When a classic movie fan hears the name "Topper" they can go in one of two directions. Either they instantly think of Roland Young beset by the ghostly George and Marion Kirby or they have the image of Hopalong Cassidy's white horse of that name and bad guys being chased through Lone Pine, California. Fond though I may be of the screwball comedy antics of ghosts, my first thought goes to the cinematic range.
George "Gabby" Hayes (1885 - 1969) was a vaudeville veteran who was considering retiring when Wall Street laid that colossal egg and his wife and show business partner, Olive Ireland, suggested he cast his lot with Hollywood. Talented character actors were in demand and George was kept busy in B pictures with occasional A parts coming his way such as the down-on-his-luck farmer who confronts Gary Cooper in Mr. Deeds Goes to Town. Seeing a niche for himself in B westerns, George learned to ride at the age of 50. In 1935 he played a sympathetic barkeep in the Hopalong Cassidy outing The Eagle's Brood, sporting a moustache and assaying a twangy way of speech that would soon become familiar to movie fans. That same year he sprouted whiskers and perfected his "durn tootin" persona in Bar 20 Rides Again. Windy Halliday had come to stay! A comic foil, the dupe of lovelorn ladies and teased by those young whippersnappers, Windy was also savvy and brave - a fellow you could trust in a tight spot. After 3 years and 23 pictures Gabby parted ways with Windy when producers failed to appropriately acknowledge his popularity by increasing his bank statement. As "Gabby" the character remained the same and George backed up the likes of Roy Rogers, John Wayne and Randolph Scott. Mr. Hayes was inducted into the National Cowboy and Western Heritage Hall of Fame Museum in 2000. Next to Charlie Chaplin or Mickey Mouse can you think of a more recognizable film character staple? And the man was going to retire!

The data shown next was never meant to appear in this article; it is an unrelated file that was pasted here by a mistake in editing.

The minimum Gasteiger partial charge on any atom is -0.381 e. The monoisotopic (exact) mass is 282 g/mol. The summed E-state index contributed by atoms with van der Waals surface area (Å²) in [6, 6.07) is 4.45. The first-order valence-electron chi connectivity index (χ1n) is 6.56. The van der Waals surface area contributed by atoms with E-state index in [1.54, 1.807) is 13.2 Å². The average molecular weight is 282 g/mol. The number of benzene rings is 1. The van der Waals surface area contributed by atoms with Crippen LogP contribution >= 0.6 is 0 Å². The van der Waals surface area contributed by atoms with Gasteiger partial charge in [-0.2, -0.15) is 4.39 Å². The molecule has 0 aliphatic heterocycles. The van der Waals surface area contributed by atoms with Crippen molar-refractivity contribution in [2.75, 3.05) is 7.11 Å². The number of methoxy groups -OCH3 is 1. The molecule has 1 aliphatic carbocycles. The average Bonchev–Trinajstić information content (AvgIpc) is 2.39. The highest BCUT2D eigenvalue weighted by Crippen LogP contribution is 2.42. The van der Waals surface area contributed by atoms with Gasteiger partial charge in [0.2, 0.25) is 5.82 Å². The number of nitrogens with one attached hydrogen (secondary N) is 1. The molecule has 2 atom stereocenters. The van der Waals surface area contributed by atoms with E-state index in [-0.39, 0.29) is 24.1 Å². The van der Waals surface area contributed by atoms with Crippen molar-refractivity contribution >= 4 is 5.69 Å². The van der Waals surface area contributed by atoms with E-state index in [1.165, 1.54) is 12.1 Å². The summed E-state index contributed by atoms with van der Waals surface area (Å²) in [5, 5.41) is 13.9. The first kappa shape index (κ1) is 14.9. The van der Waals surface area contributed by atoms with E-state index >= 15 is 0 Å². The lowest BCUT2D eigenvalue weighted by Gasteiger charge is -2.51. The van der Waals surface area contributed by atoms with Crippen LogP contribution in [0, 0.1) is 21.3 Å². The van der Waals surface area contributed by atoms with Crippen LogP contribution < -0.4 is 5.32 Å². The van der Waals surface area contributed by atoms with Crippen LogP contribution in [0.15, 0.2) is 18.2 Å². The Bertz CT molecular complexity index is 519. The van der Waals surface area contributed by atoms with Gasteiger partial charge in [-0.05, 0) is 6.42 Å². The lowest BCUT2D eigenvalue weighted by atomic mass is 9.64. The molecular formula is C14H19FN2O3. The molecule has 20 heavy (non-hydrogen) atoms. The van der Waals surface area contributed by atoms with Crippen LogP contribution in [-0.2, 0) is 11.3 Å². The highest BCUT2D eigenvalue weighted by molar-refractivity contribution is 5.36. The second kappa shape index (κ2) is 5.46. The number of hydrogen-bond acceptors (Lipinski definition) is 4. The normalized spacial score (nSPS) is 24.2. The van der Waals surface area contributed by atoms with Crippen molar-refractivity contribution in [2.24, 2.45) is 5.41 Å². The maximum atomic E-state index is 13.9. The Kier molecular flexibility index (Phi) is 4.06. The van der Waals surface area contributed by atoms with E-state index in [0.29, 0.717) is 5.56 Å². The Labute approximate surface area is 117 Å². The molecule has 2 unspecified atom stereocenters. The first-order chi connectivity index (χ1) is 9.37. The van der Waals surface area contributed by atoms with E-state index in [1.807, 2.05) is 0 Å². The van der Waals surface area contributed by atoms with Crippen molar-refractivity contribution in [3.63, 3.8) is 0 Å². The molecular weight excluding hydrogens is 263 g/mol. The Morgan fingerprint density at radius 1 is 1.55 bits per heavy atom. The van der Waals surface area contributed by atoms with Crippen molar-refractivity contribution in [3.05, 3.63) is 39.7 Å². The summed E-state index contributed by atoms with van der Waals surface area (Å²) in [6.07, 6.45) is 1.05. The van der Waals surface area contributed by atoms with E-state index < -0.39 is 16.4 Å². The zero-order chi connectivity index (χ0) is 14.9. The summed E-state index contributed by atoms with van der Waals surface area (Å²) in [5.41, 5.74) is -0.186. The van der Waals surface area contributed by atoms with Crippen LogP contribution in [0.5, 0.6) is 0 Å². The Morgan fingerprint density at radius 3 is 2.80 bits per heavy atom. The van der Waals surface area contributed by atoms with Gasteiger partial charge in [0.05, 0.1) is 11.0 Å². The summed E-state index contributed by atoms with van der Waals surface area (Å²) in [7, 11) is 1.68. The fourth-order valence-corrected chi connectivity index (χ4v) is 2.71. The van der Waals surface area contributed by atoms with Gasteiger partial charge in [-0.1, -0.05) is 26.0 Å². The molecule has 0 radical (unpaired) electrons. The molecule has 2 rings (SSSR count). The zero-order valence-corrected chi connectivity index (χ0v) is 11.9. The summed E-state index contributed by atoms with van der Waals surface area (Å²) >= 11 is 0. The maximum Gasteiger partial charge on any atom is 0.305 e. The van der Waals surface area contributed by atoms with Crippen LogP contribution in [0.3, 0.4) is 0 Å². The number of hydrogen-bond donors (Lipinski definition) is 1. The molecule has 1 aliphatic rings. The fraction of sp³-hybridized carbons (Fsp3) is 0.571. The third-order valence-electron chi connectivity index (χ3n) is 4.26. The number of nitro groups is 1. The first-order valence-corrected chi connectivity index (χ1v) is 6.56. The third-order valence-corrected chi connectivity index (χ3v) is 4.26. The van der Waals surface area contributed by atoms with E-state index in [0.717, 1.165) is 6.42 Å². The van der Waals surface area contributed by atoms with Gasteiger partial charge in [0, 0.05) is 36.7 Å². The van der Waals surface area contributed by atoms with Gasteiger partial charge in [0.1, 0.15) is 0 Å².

Andy Clyde (1892 - 1967) was born in Scotland and was also a vaudeville veteran when he came to Hollywood and started working for Mack Sennett. He worked his way up from extra to featured player and married one of the famous bathing beauties, Elsie Tarron. If this had been the sound era perhaps Andy would have become Hollywood's resident Scot, but with old age make-up he created a successful curmudgeonly silent screen clown. Like Stan and Ollie, sound only added to Andy's comedy and bankability. For over 20 years starting in the 30s he made comedy shorts for Columbia, mostly as "Andy Clyde" beset by sitcom plot difficulties. Mrs. Clyde was played by a favourite around these parts, Esther Howard. Andy joined the Hopalong team in 1940s Three Men from Texas. He replaced Windy, but he didn't play that role. California Carlson is as brave as his predecessor, but he's a little might more gullible, apt to rush in where angels fear to tread, has a way with a double take that is sheer delight and a giggle that makes me grin. Scripts (38 of them, plus radio & television) provide ample opportunity for Andy to display his well-honed comic abilities. Andy Clyde became as familiar a face to television audiences as he was to movie-goers in programs such as The Real McCoys, Gunsmoke, The Andy Griffith Show and Lassie. 373 movie and television credits from 1921 to 1966! I don't imagine Mr. Clyde ever considered retiring.